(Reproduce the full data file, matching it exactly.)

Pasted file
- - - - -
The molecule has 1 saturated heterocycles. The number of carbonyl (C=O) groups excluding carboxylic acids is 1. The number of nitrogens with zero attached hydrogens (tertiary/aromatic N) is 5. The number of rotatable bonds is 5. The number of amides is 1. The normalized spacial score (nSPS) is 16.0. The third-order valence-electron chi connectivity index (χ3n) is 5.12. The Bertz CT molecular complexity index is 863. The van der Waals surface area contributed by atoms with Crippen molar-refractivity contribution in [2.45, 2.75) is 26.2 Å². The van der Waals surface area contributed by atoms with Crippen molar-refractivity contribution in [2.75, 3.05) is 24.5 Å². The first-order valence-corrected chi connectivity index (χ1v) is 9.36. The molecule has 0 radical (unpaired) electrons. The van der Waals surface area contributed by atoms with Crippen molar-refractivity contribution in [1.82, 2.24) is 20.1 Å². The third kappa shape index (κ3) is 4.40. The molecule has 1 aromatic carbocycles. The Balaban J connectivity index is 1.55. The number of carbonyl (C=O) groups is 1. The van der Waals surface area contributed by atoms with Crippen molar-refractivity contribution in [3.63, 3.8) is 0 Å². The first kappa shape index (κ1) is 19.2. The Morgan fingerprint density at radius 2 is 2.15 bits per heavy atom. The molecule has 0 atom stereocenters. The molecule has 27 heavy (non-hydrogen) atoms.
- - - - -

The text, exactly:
The molecule has 1 saturated heterocycles. The number of carbonyl (C=O) groups excluding carboxylic acids is 1. The number of nitrogens with zero attached hydrogens (tertiary/aromatic N) is 5. The number of rotatable bonds is 5. The number of amides is 1. The normalized spacial score (nSPS) is 16.0. The third-order valence-electron chi connectivity index (χ3n) is 5.12. The Bertz CT molecular complexity index is 863. The van der Waals surface area contributed by atoms with Crippen molar-refractivity contribution in [2.45, 2.75) is 26.2 Å². The van der Waals surface area contributed by atoms with Crippen molar-refractivity contribution in [2.75, 3.05) is 24.5 Å². The first-order valence-corrected chi connectivity index (χ1v) is 9.36. The molecule has 0 radical (unpaired) electrons. The van der Waals surface area contributed by atoms with Crippen molar-refractivity contribution in [1.82, 2.24) is 20.1 Å². The third kappa shape index (κ3) is 4.40. The molecule has 1 aromatic carbocycles. The Balaban J connectivity index is 1.55. The number of carbonyl (C=O) groups is 1. The van der Waals surface area contributed by atoms with Crippen molar-refractivity contribution in [3.63, 3.8) is 0 Å². The first kappa shape index (κ1) is 19.2. The Morgan fingerprint density at radius 2 is 2.15 bits per heavy atom. The molecule has 0 atom stereocenters. The molecule has 27 heavy (non-hydrogen) atoms.